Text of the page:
Chart of the Week: Inequality in China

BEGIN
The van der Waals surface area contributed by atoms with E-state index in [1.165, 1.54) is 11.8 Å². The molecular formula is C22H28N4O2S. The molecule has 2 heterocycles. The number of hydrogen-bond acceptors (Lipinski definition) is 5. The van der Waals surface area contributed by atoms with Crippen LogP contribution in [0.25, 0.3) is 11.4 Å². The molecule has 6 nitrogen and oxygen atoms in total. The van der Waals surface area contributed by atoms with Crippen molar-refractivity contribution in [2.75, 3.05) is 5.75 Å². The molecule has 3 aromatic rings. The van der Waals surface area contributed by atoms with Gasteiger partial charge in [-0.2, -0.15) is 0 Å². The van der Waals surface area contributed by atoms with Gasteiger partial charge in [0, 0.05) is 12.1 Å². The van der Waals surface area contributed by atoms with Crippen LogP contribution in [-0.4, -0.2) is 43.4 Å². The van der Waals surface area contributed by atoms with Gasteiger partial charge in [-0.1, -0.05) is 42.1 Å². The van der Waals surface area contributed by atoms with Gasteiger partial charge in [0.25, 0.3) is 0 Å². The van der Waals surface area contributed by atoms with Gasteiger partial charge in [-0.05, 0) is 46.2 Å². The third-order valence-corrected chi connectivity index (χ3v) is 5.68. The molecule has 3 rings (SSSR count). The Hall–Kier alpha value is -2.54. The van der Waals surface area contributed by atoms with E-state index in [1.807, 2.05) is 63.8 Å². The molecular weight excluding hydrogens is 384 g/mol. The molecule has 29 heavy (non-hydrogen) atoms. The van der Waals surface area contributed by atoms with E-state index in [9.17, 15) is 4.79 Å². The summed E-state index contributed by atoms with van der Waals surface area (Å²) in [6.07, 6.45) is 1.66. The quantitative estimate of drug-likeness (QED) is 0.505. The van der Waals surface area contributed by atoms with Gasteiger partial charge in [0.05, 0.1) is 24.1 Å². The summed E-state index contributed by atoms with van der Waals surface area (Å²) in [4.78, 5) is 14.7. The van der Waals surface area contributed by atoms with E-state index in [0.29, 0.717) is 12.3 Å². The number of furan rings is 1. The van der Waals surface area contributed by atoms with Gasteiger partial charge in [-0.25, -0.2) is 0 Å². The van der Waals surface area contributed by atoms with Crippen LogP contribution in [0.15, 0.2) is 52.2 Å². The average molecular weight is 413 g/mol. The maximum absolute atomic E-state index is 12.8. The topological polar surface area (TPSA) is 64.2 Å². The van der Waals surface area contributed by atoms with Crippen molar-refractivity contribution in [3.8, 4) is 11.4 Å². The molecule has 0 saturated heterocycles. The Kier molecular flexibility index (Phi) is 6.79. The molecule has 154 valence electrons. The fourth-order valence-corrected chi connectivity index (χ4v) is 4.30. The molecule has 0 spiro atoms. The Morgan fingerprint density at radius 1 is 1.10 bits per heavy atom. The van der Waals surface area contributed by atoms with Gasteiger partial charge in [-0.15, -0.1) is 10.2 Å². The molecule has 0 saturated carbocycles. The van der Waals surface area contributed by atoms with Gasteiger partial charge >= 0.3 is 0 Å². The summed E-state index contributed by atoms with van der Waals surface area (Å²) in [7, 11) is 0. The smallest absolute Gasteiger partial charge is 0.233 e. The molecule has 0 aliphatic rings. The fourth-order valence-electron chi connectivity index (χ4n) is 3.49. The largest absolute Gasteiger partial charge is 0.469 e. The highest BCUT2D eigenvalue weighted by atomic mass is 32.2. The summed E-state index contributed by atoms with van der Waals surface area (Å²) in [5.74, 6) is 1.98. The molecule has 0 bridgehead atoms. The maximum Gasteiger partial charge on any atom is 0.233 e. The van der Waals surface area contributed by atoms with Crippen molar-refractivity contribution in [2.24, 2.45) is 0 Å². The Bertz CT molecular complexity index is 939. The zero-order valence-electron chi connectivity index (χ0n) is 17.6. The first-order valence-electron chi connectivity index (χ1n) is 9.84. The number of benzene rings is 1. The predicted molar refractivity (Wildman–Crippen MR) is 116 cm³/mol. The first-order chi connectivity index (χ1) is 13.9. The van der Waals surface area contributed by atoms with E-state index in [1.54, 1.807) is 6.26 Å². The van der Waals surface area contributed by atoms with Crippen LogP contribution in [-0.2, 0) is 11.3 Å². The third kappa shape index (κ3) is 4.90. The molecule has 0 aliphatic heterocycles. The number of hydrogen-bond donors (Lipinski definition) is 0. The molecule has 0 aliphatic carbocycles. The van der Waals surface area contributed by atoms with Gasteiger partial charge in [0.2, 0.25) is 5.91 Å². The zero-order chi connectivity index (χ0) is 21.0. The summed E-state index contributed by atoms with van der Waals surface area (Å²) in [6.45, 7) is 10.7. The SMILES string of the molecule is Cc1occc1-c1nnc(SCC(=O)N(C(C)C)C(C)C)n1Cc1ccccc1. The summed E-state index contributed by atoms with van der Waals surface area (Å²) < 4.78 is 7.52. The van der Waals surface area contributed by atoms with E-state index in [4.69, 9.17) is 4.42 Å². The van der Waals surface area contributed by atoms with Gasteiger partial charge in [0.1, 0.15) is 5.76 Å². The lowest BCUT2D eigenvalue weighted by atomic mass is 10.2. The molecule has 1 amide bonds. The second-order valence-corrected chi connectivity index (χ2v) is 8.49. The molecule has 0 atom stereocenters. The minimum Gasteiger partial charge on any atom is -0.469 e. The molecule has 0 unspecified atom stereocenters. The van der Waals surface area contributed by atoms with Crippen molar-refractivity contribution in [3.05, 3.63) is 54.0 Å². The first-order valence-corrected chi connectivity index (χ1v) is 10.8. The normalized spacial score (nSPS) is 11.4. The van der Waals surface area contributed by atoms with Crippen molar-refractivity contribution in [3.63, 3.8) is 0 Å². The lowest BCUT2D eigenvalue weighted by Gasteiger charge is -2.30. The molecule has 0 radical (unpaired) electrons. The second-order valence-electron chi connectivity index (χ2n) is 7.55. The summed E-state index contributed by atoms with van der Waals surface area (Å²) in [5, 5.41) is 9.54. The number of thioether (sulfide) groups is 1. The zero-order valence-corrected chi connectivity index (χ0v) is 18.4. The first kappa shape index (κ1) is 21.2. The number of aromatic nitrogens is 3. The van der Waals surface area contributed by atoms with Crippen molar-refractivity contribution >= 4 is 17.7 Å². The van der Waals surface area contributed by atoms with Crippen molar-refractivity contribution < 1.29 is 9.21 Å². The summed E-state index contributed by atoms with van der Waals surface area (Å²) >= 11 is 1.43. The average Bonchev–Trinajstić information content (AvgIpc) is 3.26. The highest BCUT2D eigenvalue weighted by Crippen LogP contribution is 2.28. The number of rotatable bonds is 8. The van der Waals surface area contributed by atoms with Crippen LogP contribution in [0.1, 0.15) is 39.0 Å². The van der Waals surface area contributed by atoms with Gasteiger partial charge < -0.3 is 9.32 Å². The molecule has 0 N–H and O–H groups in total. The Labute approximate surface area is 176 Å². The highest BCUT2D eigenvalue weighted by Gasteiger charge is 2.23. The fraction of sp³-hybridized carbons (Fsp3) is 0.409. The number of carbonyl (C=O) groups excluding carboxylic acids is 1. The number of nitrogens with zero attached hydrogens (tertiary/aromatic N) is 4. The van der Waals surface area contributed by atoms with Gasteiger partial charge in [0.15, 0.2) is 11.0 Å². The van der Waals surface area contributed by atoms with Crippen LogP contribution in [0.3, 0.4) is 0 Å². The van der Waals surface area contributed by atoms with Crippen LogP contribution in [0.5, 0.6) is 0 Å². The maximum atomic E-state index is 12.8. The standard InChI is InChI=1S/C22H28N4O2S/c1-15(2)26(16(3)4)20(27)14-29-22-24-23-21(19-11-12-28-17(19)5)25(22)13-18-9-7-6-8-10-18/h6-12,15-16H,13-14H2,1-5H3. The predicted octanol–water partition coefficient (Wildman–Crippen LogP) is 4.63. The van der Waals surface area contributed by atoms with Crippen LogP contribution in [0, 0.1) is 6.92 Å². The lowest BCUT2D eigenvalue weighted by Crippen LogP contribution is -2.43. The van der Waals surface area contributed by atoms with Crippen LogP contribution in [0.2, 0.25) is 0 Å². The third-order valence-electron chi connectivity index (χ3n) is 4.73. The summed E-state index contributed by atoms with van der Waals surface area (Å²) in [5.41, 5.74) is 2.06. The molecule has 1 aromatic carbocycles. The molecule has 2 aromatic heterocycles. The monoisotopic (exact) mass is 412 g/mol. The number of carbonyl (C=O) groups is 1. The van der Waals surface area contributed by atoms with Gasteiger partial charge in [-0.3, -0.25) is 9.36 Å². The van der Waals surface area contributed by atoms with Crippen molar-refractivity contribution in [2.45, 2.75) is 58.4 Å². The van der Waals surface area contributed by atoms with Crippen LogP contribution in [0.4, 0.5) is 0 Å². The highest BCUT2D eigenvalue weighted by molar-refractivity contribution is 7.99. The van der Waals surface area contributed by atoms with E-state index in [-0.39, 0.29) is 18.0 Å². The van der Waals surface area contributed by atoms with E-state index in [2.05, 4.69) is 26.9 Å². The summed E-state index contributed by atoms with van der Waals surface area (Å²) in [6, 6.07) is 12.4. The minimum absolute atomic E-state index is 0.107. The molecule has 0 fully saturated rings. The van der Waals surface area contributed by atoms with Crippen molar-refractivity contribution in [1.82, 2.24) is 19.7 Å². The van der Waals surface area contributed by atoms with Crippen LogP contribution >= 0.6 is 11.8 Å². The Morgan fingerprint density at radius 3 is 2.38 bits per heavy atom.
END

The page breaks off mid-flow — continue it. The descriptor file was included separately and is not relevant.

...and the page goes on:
By Sonali Jain-Chandra September 20, 2018 中文, 日本語 More than two decades of spectacular economic growth in China have raised incomes dramatically and lifted millions of people out of poverty. But growth hasn’t benefited all segments of the population equally. In fact, China has moved from being moderately unequal in 1990 to being one of the world’s most unequal countries. Inequality is likely to rise further without additional policy changes. The Chart of the Week tells the story. It shows that the Gini coefficient, a widely used measure of income inequality, has risen by 15 points since 1990 to 50 (a reading of zero would indicate that everyone has the same income, while a reading of 100 would mean that the richest person gets all the income.) That is a big change, even though some increase in inequality could have been expected as the level of development improved. What accounts for the jump? Differences in education are one important driver of inequality, according to a recent IMF working paper. Rapid technological change and industrialization have boosted demand, and therefore incomes, for highly skilled workers. Differences in incomes between urban and rural areas another major factor. Educational attainment is lower in rural areas, and China’s hukou … Continue reading Chart of the Week: Inequality in China